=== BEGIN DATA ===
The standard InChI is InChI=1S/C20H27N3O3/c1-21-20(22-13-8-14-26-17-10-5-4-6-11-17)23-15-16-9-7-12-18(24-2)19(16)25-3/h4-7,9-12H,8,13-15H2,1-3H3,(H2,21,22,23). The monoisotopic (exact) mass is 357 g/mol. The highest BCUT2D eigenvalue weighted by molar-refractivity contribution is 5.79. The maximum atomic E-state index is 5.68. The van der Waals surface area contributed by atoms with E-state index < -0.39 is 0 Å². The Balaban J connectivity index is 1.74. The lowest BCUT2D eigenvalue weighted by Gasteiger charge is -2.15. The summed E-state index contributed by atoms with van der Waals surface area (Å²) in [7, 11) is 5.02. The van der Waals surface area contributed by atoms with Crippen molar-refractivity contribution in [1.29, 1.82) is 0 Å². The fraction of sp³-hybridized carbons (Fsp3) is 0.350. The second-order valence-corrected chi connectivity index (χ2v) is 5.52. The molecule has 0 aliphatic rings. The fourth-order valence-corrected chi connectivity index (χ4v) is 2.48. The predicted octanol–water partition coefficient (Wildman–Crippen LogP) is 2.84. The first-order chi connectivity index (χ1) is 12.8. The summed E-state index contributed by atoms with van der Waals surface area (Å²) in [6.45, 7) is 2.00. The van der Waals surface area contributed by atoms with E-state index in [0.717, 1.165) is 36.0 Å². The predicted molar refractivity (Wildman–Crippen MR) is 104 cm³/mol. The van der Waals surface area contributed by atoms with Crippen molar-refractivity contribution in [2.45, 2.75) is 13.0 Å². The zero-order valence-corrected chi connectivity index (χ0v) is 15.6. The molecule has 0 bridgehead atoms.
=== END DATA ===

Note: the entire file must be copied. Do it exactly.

The standard InChI is InChI=1S/C20H27N3O3/c1-21-20(22-13-8-14-26-17-10-5-4-6-11-17)23-15-16-9-7-12-18(24-2)19(16)25-3/h4-7,9-12H,8,13-15H2,1-3H3,(H2,21,22,23). The monoisotopic (exact) mass is 357 g/mol. The highest BCUT2D eigenvalue weighted by molar-refractivity contribution is 5.79. The maximum atomic E-state index is 5.68. The van der Waals surface area contributed by atoms with E-state index < -0.39 is 0 Å². The Balaban J connectivity index is 1.74. The lowest BCUT2D eigenvalue weighted by Gasteiger charge is -2.15. The summed E-state index contributed by atoms with van der Waals surface area (Å²) in [7, 11) is 5.02. The van der Waals surface area contributed by atoms with Crippen molar-refractivity contribution in [1.29, 1.82) is 0 Å². The fraction of sp³-hybridized carbons (Fsp3) is 0.350. The second-order valence-corrected chi connectivity index (χ2v) is 5.52. The molecule has 0 aliphatic rings. The fourth-order valence-corrected chi connectivity index (χ4v) is 2.48. The predicted octanol–water partition coefficient (Wildman–Crippen LogP) is 2.84. The first-order chi connectivity index (χ1) is 12.8. The summed E-state index contributed by atoms with van der Waals surface area (Å²) in [6.45, 7) is 2.00. The van der Waals surface area contributed by atoms with E-state index in [0.717, 1.165) is 36.0 Å². The predicted molar refractivity (Wildman–Crippen MR) is 104 cm³/mol. The van der Waals surface area contributed by atoms with Crippen molar-refractivity contribution in [2.45, 2.75) is 13.0 Å². The zero-order valence-corrected chi connectivity index (χ0v) is 15.6. The molecule has 0 bridgehead atoms.